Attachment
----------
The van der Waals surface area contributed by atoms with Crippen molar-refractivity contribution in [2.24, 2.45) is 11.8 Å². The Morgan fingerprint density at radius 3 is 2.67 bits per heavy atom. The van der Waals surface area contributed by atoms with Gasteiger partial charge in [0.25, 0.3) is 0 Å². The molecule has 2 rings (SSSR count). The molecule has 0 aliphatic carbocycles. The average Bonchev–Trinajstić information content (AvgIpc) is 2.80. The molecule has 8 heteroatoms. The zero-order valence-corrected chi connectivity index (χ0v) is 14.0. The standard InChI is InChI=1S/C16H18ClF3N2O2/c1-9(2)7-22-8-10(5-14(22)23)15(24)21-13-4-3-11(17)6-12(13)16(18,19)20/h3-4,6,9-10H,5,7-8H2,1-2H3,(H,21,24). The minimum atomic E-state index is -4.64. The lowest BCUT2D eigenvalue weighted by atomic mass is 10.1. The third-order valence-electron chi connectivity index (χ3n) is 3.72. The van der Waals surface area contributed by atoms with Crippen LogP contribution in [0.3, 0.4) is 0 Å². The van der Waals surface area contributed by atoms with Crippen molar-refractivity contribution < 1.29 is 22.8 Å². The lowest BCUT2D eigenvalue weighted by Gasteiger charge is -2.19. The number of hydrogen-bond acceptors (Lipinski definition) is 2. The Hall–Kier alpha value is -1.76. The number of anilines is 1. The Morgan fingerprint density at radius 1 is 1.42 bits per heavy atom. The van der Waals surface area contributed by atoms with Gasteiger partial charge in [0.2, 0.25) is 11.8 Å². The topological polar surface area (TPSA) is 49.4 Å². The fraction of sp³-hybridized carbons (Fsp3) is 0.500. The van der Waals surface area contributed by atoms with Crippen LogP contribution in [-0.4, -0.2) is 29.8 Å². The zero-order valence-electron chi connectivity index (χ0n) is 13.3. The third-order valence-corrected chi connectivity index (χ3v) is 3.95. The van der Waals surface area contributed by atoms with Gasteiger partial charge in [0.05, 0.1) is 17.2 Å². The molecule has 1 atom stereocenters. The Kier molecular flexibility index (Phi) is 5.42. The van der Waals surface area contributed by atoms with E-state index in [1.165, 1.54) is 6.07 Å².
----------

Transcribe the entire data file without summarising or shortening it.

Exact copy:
The van der Waals surface area contributed by atoms with Crippen molar-refractivity contribution in [2.24, 2.45) is 11.8 Å². The Morgan fingerprint density at radius 3 is 2.67 bits per heavy atom. The van der Waals surface area contributed by atoms with Gasteiger partial charge in [0.25, 0.3) is 0 Å². The molecule has 2 rings (SSSR count). The molecule has 0 aliphatic carbocycles. The average Bonchev–Trinajstić information content (AvgIpc) is 2.80. The molecule has 8 heteroatoms. The zero-order valence-corrected chi connectivity index (χ0v) is 14.0. The standard InChI is InChI=1S/C16H18ClF3N2O2/c1-9(2)7-22-8-10(5-14(22)23)15(24)21-13-4-3-11(17)6-12(13)16(18,19)20/h3-4,6,9-10H,5,7-8H2,1-2H3,(H,21,24). The minimum atomic E-state index is -4.64. The lowest BCUT2D eigenvalue weighted by atomic mass is 10.1. The third-order valence-electron chi connectivity index (χ3n) is 3.72. The van der Waals surface area contributed by atoms with Crippen LogP contribution in [0.3, 0.4) is 0 Å². The van der Waals surface area contributed by atoms with Crippen molar-refractivity contribution < 1.29 is 22.8 Å². The lowest BCUT2D eigenvalue weighted by Gasteiger charge is -2.19. The number of hydrogen-bond acceptors (Lipinski definition) is 2. The Hall–Kier alpha value is -1.76. The number of anilines is 1. The Morgan fingerprint density at radius 1 is 1.42 bits per heavy atom. The van der Waals surface area contributed by atoms with Gasteiger partial charge in [0.2, 0.25) is 11.8 Å². The topological polar surface area (TPSA) is 49.4 Å². The fraction of sp³-hybridized carbons (Fsp3) is 0.500. The van der Waals surface area contributed by atoms with Crippen LogP contribution in [-0.4, -0.2) is 29.8 Å². The zero-order valence-electron chi connectivity index (χ0n) is 13.3. The third-order valence-corrected chi connectivity index (χ3v) is 3.95. The van der Waals surface area contributed by atoms with Gasteiger partial charge in [0.05, 0.1) is 17.2 Å². The molecule has 1 atom stereocenters. The Kier molecular flexibility index (Phi) is 5.42. The van der Waals surface area contributed by atoms with E-state index in [1.165, 1.54) is 6.07 Å².